This week I was making a coconut sago dessert soup at home, enjoying the lovely scent of the coconut milk as I was dissolving rock sugar into it, when I had the idea to toss in some sweet osmanthus. It was a wonderful combination! I have previously posted my taro sago with coconut milk recipe, but the one I made this week was slightly different because I did not have any taro and only had 1 can of coconut milk. The soup was  very thin (not thickened like the taro sago), but at the same time very refreshing with the nice chew from the tapioca. Some restaurants like to serve it thinned and some serve it thicker. I like both versions, depending on my mood! The sweet osmanthus definitely added a delicately sweet aroma and a little bit of that “je ne sais quoi” to the coconut milk, and thus I was inspired to write this post. While I was doing some reading on the Wikipedia article, I noticed that the sweet osmanthus supposedly has neuroprotective, free-radical scavenging, and anti-oxidant properties! A superfood of sorts! In any case, I hope you’ll find the opportunity to try it sometime, or I hope at least it was interesting to hear about :)

coconut sago with gui hua (sweet osmanthus)



Coconut Sago Dessert Soup with Gui Hua (Sweet Osmanthus) (makes 8 servings)

Recipe adapted from Taro and (Tapioca) Sago in Coconut Milk

Ingredients:

  • 1/2 cup dry mini tapioca
  • 1/3 cup rock sugar (or granulated sugar)
  • 1 can (14 oz.) coconut milk
  • 3 cups milk
  • generous sprinkle of dried gui hua (sweet osmanthus)

Directions:

1. Bring a pot of water to boil, and add the dry mini tapioca. Boil for 6 minutes, then turn off heat and cover, allowing the pot to sit for 15-20 minutes, until the centers of the tapioca are translucent. If they remain opaque in the centers, you may heat up the pot while stirring, until the tapioca are translucent.

2. Meanwhile, in a large pot, add the coconut milk and rock sugar, and heat on medium to medium-low. Continually stir the rock sugar until it dissolves completely. Do not let the coconut milk come to a full boil (it may curdle). Sprinkle the sweet osmanthus into the pot when the rock sugar is nearly dissolved, allowing it to heat with the coconut milk for about 5 minutes.

3. After the rock sugar dissolves, turn off heat and stir in the milk. Taste for sweetness at this point, and adjust as necessary by adding granulated sugar or more milk as desired. It should be slightly more sweet than your final desired sweetness.

4. When the tapioca is ready, pour it into a fine sieve while running cold water over it to wash off the excess starch. Add the tapioca to the pot with the milk, and stir well to break up the tapioca clumps. Serve warm, at room temperature, or chilled, as desired. (The coconut milk may clump slightly when chilled.) Sprinkle more sweet osmanthus on top for garnish when serving. Enjoy!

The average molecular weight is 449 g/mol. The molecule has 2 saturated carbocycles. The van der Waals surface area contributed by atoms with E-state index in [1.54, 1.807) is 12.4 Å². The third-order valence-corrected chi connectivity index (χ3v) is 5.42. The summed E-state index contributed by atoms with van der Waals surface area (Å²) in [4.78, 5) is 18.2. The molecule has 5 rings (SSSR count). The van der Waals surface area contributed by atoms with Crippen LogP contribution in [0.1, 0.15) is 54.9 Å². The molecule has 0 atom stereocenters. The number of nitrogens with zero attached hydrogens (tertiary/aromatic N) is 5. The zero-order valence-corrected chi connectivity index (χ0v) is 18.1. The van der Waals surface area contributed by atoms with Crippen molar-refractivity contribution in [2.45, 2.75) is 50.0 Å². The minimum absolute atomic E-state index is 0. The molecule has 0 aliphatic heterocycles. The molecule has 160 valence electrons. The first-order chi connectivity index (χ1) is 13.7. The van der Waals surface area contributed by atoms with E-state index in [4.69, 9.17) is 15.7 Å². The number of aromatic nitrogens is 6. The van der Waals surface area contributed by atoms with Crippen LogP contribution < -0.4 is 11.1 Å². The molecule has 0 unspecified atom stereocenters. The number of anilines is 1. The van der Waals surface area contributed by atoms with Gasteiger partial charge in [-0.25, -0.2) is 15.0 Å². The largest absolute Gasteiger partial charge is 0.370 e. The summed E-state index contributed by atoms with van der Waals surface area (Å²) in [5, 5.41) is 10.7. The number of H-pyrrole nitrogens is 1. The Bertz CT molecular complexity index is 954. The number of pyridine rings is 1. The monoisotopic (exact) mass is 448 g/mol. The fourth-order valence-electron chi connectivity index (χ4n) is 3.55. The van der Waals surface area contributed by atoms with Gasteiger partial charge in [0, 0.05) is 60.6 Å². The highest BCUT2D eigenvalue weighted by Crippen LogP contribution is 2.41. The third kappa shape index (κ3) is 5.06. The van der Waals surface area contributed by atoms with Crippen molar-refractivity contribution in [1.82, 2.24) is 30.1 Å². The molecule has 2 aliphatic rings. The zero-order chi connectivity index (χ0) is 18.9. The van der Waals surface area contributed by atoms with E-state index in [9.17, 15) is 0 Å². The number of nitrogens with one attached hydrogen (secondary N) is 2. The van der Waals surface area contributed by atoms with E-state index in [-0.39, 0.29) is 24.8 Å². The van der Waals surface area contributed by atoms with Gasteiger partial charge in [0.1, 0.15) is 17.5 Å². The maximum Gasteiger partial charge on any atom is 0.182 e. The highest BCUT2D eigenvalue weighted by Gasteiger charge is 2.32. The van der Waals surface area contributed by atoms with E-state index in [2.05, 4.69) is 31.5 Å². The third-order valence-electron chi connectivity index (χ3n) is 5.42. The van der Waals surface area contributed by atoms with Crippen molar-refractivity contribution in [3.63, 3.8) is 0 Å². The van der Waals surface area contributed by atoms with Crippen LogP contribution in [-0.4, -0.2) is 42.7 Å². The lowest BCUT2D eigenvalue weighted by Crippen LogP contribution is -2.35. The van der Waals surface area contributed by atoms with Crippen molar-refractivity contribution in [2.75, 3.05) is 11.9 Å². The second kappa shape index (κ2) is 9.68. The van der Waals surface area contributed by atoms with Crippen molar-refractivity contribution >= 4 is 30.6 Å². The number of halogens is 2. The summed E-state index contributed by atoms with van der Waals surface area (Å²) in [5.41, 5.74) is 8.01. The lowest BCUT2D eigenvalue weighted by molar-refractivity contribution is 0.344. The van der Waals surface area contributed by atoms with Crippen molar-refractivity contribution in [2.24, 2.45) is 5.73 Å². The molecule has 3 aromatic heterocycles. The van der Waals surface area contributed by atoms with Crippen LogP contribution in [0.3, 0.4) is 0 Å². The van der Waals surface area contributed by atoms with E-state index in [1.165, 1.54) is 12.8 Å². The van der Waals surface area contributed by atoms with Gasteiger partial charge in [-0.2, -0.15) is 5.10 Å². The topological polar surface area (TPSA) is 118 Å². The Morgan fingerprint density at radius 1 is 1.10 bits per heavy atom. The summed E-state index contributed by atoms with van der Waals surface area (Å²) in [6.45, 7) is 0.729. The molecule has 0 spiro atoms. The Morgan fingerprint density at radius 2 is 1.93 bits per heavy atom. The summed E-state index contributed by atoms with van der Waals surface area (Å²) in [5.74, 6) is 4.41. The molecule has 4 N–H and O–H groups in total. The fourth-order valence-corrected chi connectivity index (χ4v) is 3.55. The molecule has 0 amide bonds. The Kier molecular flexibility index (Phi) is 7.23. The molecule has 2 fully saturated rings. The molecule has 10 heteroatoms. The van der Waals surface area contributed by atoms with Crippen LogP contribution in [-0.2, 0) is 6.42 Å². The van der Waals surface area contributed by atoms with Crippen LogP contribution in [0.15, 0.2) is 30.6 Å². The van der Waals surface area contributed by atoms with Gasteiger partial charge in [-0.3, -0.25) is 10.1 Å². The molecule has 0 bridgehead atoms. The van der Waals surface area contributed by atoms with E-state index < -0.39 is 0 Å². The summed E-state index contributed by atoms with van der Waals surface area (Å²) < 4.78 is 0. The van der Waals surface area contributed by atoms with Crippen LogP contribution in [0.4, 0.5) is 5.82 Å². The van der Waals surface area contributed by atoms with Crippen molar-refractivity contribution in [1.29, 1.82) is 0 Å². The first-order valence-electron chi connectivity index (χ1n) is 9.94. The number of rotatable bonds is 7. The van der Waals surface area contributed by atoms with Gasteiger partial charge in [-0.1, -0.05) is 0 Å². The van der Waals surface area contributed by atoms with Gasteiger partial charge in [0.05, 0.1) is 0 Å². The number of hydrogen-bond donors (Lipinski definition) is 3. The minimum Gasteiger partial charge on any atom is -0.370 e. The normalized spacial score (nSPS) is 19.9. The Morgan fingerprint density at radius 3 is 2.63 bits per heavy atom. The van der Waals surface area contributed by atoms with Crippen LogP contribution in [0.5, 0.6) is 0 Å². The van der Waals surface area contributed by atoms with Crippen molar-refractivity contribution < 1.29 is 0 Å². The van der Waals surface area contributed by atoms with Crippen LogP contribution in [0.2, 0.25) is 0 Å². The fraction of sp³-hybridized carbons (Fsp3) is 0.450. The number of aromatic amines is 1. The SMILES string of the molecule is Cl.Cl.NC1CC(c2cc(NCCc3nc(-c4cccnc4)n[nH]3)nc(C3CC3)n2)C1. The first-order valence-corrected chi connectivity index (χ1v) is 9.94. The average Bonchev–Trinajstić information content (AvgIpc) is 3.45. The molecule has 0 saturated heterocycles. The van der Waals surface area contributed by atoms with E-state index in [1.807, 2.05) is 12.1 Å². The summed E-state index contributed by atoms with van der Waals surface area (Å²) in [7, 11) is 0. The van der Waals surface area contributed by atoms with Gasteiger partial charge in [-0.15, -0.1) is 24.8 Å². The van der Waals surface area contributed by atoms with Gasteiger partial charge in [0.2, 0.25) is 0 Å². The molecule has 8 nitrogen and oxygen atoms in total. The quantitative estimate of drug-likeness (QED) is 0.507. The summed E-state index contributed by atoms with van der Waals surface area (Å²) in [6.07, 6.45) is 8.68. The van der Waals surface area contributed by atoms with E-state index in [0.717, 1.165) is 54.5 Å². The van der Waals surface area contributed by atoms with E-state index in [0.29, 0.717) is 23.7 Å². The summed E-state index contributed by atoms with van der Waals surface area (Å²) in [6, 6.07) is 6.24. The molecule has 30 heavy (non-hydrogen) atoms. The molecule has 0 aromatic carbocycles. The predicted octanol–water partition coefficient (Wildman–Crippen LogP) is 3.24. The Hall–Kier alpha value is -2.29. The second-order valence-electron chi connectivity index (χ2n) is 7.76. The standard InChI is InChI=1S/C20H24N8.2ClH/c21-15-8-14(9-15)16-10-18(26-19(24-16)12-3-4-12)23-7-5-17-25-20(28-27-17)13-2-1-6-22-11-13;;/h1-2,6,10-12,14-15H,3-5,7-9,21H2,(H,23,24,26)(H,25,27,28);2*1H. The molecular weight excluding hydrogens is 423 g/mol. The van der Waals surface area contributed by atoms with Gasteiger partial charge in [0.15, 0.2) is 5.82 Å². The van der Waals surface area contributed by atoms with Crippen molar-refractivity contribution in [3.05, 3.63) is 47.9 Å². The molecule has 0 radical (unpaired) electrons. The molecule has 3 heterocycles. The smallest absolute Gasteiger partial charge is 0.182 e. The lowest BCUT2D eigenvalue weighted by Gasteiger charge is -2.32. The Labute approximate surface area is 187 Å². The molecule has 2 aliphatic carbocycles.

coconut sago with gui hua (sweet osmanthus)


Chinese birthday cream cake with strawberry mousse filling and fresh fruit

Since I posted about my Chinese birthday cake recipe a few years ago, it’s been my most popular post on the entire blog, and I’m thrilled that so many of you find it helpful! I’ve since made this cake several times for family and friends, and I’ve done a few variations for the original custard filling that have all been great. The simplest is to fill the center with cream and fresh fruit, which allows you to skip the custard-making step entirely. I’ve also made a taro paste filling, which is surprisingly easy to do and very popular in Chinese bakeries (post to come at a later time). Eventually I’d like to do a chestnut paste filling too, which is a favorite from my childhood growing up in Shanghai.

Chinese birthday cream cake with strawberry mousse and fruit filling

Today’s post, keeping in theme with the recent recipes for using fruit, is a Chinese birthday cake with fresh fruit and cream on the outside, and a strawberry mousse with fruit on the inside. As I mentioned in my previous post, I managed to go through 2 pints of strawberries in just 4 days, which is no easy feat when there’s just me and my boyfriend consuming all the food. The first pint went into making the lazy man’s fancy strawberry shortcake. The second pint went into this Chinese birthday cake. Well, technically it wasn’t anybody’s birthday… I just wanted to make this cake to eat, and my boyfriend has never tried my Chinese cakes before, so of course I had to make it for him, birthday or no birthday. I enjoy spoiling him silly :P

The strawberry mouse filling here takes its inspiration from the beautiful strawberry mirror cake. I adapted a couple of strawberry mousse recipes together to fit my needs, and used a springform pan to help form the mousse so that it would sit in-between the cake layers and surround the cake on the outside. Unfortunately I didn’t have enough mousse to cover the entire surface I wanted to cover, but it was easily fixed with a layer of stabilized whipped cream frosting on the outside. The strawberry flavor of the mousse filling really shines through here, and all the fresh fruit along with the moist cake and fresh whipped cream just give the whole cake a refreshing taste, light yet creamy and indulgent at the same time. Even better, I was able to use the leftover macerated strawberry juice from the strawberry shortcake, which was delicious. Now that’s efficiency! I topped the cake with fresh strawberries, golden kiwi (I hadn’t seen this type of kiwi until I came to California, it’s sweeter than the green kiwis), and a few cantaloupe melon balls, which my boyfriend requested, but since I had no melon baller, I had to improvise and scoop them using my measuring spoons! He approved :)